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College of Engineering
A UA engineering professor's invention helps fix failing pipes that can lead to ruptures that threaten life and property.
Beneath our feet are many thousands of miles of pipe, some more than 100 years old. Gas, oil, water and sewage seep, and sometimes gush, through corroded joints and defective welds every day. Pipeline owners often know nothing about the condition of the lines they operate, and even less about where the next gas explosion or contaminated city water supply will occur.
Even when problems with failing infrastructure can be detected, the methods of repair currently available are technologically outdated, logistically complex and prohibitively expensive. A University of Arizona engineering professor may have a solution to this infrastructure problem that's growing deadlier each year.
New reports by the National Transportation Safety Board and the Gas Technology Institute could mean fewer gas explosions due to pipeline ruptures, such as the one that happened a year ago in San Bruno, Calif.
On Sept. 9, 2010, a 54-year-old gas pipeline ruptured in a residential area of San Bruno. The cause was a defective weld in a 30-inch-diameter pipeline. The gas explosion blasted a crater about 72 feet long and 26 feet wide. The explosion and fire killed eight people and destroyed 38 homes.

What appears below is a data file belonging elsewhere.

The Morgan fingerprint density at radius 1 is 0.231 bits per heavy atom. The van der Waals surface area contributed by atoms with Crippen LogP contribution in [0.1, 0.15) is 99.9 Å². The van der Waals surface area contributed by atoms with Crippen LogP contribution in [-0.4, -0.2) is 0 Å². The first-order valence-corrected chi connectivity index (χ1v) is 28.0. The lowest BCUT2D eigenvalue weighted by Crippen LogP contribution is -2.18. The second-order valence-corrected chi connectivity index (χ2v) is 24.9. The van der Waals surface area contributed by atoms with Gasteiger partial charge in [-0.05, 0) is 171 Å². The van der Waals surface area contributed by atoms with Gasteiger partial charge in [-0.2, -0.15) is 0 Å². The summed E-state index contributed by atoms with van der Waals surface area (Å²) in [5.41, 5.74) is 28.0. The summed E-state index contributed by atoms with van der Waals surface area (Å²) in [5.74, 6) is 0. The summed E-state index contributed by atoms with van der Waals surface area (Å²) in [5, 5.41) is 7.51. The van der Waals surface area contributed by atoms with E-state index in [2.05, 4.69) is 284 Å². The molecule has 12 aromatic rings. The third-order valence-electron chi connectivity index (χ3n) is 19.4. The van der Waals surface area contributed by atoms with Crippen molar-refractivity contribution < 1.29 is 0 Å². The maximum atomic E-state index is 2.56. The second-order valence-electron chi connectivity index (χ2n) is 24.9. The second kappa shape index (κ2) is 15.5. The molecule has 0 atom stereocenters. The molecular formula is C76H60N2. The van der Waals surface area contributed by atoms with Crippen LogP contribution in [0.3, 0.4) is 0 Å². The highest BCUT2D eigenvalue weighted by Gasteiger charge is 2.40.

The NTSB accident report estimates that almost 50 million cubic feet of natural gas were released during the incident. "The accident pipe would not have met generally accepted industry quality control and welding standards in 1956," the Aug. 30 report states. "Indicating that those standards were overlooked or ignored."
The month before the NTSB report was released, the Gas Technology Institute published a test report stating that PipeMedic, a new technology that uses carbon and glass laminates to repair and replace failing pipelines, met or exceeded industry standards. GTI is a nonprofit research and development organization that serves the natural gas industry.
PipeMedic was developed by Mo Ehsani, professor emeritus of civil engineering at the UA College of Engineering and a pioneer in the structural application of fiber-reinforced polymers, or FRPs.
Ehsani was a faculty member in the UA department of civil engineering and engineering mechanics for almost 30 years before he left in 2009 to focus on his structural engineering repair business, QuakeWrap, which he founded in 1994. His research at the UA focused on the seismic behavior of structures and on innovative approaches to repairing and retrofitting civil structures using FRPs.
Ehsani describes PipeMedic as a "superlaminate" because it uses crisscrossing carbon fibers and layers of glass fabric that are saturated with resin, then pressurized and heat-treated to create strips about 0.025 inches thick.
"It works like a stent," Ehsani said. "We coil the laminate around what is essentially a balloon with wheels and insert it into the pipe." The area to be fixed might be 1,000 feet away from the pipe entry point, Ehsani said, which means that pipe can be treated even if it's buried under buildings or roads.
"When the balloon is at the repair area, we pump in air and the laminate unravels and presses against the pipe," he said. "After the epoxy has dried, we deflate the balloon and remove it."